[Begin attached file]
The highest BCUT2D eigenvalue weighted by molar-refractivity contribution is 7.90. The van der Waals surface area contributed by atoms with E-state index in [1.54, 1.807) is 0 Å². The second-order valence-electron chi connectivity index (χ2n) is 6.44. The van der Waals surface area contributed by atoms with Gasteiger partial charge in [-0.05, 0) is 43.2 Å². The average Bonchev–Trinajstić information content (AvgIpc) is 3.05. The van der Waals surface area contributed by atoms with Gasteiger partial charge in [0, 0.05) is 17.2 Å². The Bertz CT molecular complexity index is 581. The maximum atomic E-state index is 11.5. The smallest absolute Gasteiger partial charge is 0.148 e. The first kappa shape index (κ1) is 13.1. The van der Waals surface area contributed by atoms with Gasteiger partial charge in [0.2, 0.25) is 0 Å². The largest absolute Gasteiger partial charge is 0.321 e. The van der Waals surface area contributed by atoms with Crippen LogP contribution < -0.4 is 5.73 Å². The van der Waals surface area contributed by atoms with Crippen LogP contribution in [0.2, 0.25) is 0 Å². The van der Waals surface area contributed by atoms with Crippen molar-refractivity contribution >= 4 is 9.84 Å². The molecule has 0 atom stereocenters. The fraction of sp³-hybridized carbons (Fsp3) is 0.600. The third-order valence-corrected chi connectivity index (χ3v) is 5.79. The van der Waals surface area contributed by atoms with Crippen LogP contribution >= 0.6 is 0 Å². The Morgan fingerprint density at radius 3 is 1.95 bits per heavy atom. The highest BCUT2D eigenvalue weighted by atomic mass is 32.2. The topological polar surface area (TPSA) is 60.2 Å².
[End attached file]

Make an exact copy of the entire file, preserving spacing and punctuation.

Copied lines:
The highest BCUT2D eigenvalue weighted by molar-refractivity contribution is 7.90. The van der Waals surface area contributed by atoms with E-state index in [1.54, 1.807) is 0 Å². The second-order valence-electron chi connectivity index (χ2n) is 6.44. The van der Waals surface area contributed by atoms with Gasteiger partial charge in [-0.05, 0) is 43.2 Å². The average Bonchev–Trinajstić information content (AvgIpc) is 3.05. The van der Waals surface area contributed by atoms with Gasteiger partial charge in [0, 0.05) is 17.2 Å². The Bertz CT molecular complexity index is 581. The maximum atomic E-state index is 11.5. The smallest absolute Gasteiger partial charge is 0.148 e. The first kappa shape index (κ1) is 13.1. The van der Waals surface area contributed by atoms with Gasteiger partial charge in [0.2, 0.25) is 0 Å². The largest absolute Gasteiger partial charge is 0.321 e. The van der Waals surface area contributed by atoms with Crippen LogP contribution < -0.4 is 5.73 Å². The van der Waals surface area contributed by atoms with Crippen LogP contribution in [0.2, 0.25) is 0 Å². The van der Waals surface area contributed by atoms with Crippen molar-refractivity contribution >= 4 is 9.84 Å². The molecule has 0 atom stereocenters. The fraction of sp³-hybridized carbons (Fsp3) is 0.600. The third-order valence-corrected chi connectivity index (χ3v) is 5.79. The van der Waals surface area contributed by atoms with Crippen LogP contribution >= 0.6 is 0 Å². The Morgan fingerprint density at radius 3 is 1.95 bits per heavy atom. The highest BCUT2D eigenvalue weighted by atomic mass is 32.2. The topological polar surface area (TPSA) is 60.2 Å².